Author : Andrew DiMatteo

I stared out the viewport at the other ships in the fleet. Contact was infrequent – a few transmissions a year, telemetry exchanges, stuff like that. Never my deal since all I did was water plants all day, but we were a fleet, goddammit. It wasn’t fair for them to leave us behind like this.

The cold hard truth: Our velocities weren’t that different, even now. Nevertheless, they were accelerating at a steady one gee and here we were, adrift and off course. Engines and maneuvering rockets destroyed, leaving us stuck at one third c and going nowhere fast. No shuttles left of our own and no other ship willing to risk hers rescuing a derelict. Why waste resources on something better forgotten?

Every few hours I swear I can see the rest of the fleet pulling away, even though I know it can’t be visible yet. For all I know, it’s the meds. I’ve got the med bay all to myself because technically I was the only one injured – everyone else was either pulped instantly or in stasis. Evidently I was sneaking a nap on the crash couch in the garden supply closet when it happened. I had the stasis field at 2/3 strength. Very relaxing.

The docs that came out of stasis after the accident say I shouldn’t take the bandages off anytime soon. Even with most of its inertia gone, the rack of cutting shears did quite a number on me – especially the one that punctured my skull.

The newly woken crew said it was a miracle that the ship wasn’t simply vaporized on impact. They asked me about trying to get the hydroponics back online in case we can coast someplace. I choked back bitter laughter. I can’t remember my own name, let alone plant nutrient balances, but it doesn’t seem worth it to tell them that. Let them think there’s something to live for. I know better.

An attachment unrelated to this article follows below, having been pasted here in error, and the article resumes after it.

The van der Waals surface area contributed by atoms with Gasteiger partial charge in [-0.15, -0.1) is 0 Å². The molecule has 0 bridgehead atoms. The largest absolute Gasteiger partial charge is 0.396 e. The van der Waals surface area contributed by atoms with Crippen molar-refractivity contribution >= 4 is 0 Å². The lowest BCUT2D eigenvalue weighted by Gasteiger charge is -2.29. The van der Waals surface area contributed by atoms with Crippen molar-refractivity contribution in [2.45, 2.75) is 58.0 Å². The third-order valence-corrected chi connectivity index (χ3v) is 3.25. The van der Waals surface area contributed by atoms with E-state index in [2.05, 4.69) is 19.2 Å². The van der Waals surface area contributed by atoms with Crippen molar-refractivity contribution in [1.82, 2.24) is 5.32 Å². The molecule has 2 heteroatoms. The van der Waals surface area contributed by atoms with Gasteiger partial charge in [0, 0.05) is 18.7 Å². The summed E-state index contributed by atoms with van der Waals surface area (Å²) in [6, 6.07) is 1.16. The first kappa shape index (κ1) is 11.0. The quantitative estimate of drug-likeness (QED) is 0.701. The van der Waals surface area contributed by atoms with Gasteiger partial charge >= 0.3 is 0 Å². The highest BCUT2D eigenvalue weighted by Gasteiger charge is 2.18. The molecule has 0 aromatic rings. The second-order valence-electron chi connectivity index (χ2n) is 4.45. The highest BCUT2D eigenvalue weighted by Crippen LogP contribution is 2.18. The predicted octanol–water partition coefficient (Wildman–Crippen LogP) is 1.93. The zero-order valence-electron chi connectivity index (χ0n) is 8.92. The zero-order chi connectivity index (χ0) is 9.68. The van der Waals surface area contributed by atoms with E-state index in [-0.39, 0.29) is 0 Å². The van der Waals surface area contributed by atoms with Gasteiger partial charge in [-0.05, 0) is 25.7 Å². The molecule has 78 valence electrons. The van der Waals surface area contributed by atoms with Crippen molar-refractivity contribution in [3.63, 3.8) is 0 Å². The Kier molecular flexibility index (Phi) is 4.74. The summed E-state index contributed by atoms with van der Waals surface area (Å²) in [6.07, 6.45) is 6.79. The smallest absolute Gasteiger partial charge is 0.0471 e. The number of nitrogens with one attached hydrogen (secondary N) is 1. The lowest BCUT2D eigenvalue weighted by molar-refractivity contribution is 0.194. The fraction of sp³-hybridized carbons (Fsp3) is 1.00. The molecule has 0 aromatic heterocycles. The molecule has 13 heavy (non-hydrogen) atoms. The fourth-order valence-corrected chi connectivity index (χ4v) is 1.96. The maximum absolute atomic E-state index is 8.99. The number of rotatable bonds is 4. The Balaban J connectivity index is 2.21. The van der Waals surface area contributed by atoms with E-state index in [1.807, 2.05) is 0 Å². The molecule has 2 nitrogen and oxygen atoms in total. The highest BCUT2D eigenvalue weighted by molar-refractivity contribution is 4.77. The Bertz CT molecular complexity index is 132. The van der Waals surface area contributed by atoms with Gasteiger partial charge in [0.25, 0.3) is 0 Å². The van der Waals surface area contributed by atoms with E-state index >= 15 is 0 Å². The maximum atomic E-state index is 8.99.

The gaps in my memory seem like the view outside. Bright sparks separated by cold uncaring emptiness. I can feel that emptiness growing. I can feel the other ships forgetting us, relegating us to the past as we fall further behind. The docs said my memories would come back slowly, but they’re not. I remember less of myself every hour that passes, and they check on me less frequently now – probably accepting the inevitable themselves.

I’m a damn cautionary tale just like our poor ship: Don’t nap next to gardening shears on an interstellar ark. Don’t get lax on collision avoidance maintenance and hit something while doing a good fraction of the speed of light. Simple really.

I notice that the med bay has stations similar to mine set up. The docs must have been disappointed when it turned out I was the only one not needing to be placed in the recycler. I wheel around and grab any syringe that looks the same as my pain meds – one for each ship still out there.

Back at my viewport the lights grow further and further apart. Memories of the last few days swim by and get added to those already lost. Lesson learned. On to greener gardens.

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